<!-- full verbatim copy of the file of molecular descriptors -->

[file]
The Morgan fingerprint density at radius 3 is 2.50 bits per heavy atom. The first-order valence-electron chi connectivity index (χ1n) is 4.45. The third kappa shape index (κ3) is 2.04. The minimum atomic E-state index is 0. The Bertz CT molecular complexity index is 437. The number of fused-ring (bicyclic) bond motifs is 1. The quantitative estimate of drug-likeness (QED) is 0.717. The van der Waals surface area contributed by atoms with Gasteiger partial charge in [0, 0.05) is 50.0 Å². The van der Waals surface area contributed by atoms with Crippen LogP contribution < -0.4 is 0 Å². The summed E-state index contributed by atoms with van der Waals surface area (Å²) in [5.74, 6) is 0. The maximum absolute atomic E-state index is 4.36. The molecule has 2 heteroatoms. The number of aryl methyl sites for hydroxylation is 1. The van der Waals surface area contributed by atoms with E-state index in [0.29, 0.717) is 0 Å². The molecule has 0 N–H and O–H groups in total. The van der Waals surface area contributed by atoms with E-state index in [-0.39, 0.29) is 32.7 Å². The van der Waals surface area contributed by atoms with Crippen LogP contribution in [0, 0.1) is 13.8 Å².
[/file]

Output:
The Morgan fingerprint density at radius 3 is 2.50 bits per heavy atom. The first-order valence-electron chi connectivity index (χ1n) is 4.45. The third kappa shape index (κ3) is 2.04. The minimum atomic E-state index is 0. The Bertz CT molecular complexity index is 437. The number of fused-ring (bicyclic) bond motifs is 1. The quantitative estimate of drug-likeness (QED) is 0.717. The van der Waals surface area contributed by atoms with Gasteiger partial charge in [0, 0.05) is 50.0 Å². The van der Waals surface area contributed by atoms with Crippen LogP contribution < -0.4 is 0 Å². The summed E-state index contributed by atoms with van der Waals surface area (Å²) in [5.74, 6) is 0. The maximum absolute atomic E-state index is 4.36. The molecule has 2 heteroatoms. The number of aryl methyl sites for hydroxylation is 1. The van der Waals surface area contributed by atoms with E-state index in [0.29, 0.717) is 0 Å². The molecule has 0 N–H and O–H groups in total. The van der Waals surface area contributed by atoms with E-state index in [-0.39, 0.29) is 32.7 Å². The van der Waals surface area contributed by atoms with Crippen LogP contribution in [0, 0.1) is 13.8 Å².